Ethiopia: Thousands killed and millions displaced since one of the 'deadliest conflicts in the world' began two years ago
The Tigray war began on 3 November 2020
Millions of civilians have been displaced and thousands killed in northern Ethiopia
‘… the response from the international community, including the African Union, has been dismal to one of the deadliest conflicts in the world’ - Flavia Mwangovya
On the two-year anniversary of northern Ethiopia’s ongoing armed conflict which has since led to appalling violations by parties on all sides, Flavia Mwangovya, Amnesty International’s East Africa, Horn of Africa and the Great Lakes regions Deputy Director for Campaigns, said:
“Since the start of the conflict in northern Ethiopia, millions of civilians have been displaced and thousands killed.
“All parties have been responsible for war crimes and crimes against humanity, including extrajudicial executions and summary killings of hundreds of people and sexual violence against women and girls.
“Despite restrictions on access and communication shutdowns, Amnesty has repeatedly documented unspeakable abuses by all parties to the conflict, yet the response from the international community, including the African Union, has been dismal to one of the deadliest conflicts in the world.
“The international community must show solidarity with the victims and survivors of atrocity crimes in Ethiopia’s two-year conflict.”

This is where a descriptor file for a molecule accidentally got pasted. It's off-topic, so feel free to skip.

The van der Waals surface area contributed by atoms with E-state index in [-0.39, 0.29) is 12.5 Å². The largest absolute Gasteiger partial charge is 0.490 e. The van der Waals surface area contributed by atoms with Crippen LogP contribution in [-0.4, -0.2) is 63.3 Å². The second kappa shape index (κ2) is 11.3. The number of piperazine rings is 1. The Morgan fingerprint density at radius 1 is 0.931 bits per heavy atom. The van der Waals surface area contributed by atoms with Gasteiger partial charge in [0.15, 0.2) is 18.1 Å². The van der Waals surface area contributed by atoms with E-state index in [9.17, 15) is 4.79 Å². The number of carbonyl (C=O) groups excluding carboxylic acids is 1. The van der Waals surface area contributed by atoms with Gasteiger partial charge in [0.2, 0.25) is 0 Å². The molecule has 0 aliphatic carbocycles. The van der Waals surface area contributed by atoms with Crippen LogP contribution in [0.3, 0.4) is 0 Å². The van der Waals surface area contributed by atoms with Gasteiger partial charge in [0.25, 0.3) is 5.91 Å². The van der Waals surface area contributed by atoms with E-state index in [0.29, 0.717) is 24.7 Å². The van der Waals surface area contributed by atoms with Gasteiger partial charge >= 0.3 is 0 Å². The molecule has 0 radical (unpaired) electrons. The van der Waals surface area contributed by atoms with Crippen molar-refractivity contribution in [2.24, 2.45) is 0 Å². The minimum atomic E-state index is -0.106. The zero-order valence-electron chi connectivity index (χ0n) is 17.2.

On the second anniversary of the start of the conflict, Amnesty is launching a global campaign to underscore the gravity of the human rights crisis in Ethiopia, while also detailing how the African Union and the international community’s response has been completely inadequate.
One of deadliest conflicts in the world
All parties to the armed conflict in Ethiopia, which pits forces aligned with Ethiopia's federal government, including the Eritrean army, against those affiliated with Tigray's regional government led by the Tigray People's Liberation Front (TPLF), have committed serious human rights violations and abuses, including extrajudicial executions, summary killings and sexual violence against women and girls.
The abuses documented by Amnesty in this conflict include war crimes and crimes against humanity, which are among the most serious crimes of concern to the international community. Ethnic violence has claimed thousands of lives.
Due to the ongoing conflict, the region has been largely cut off from the outside world. Millions of people have been internally displaced, while humanitarian aid has also been denied to millions of people in Tigray.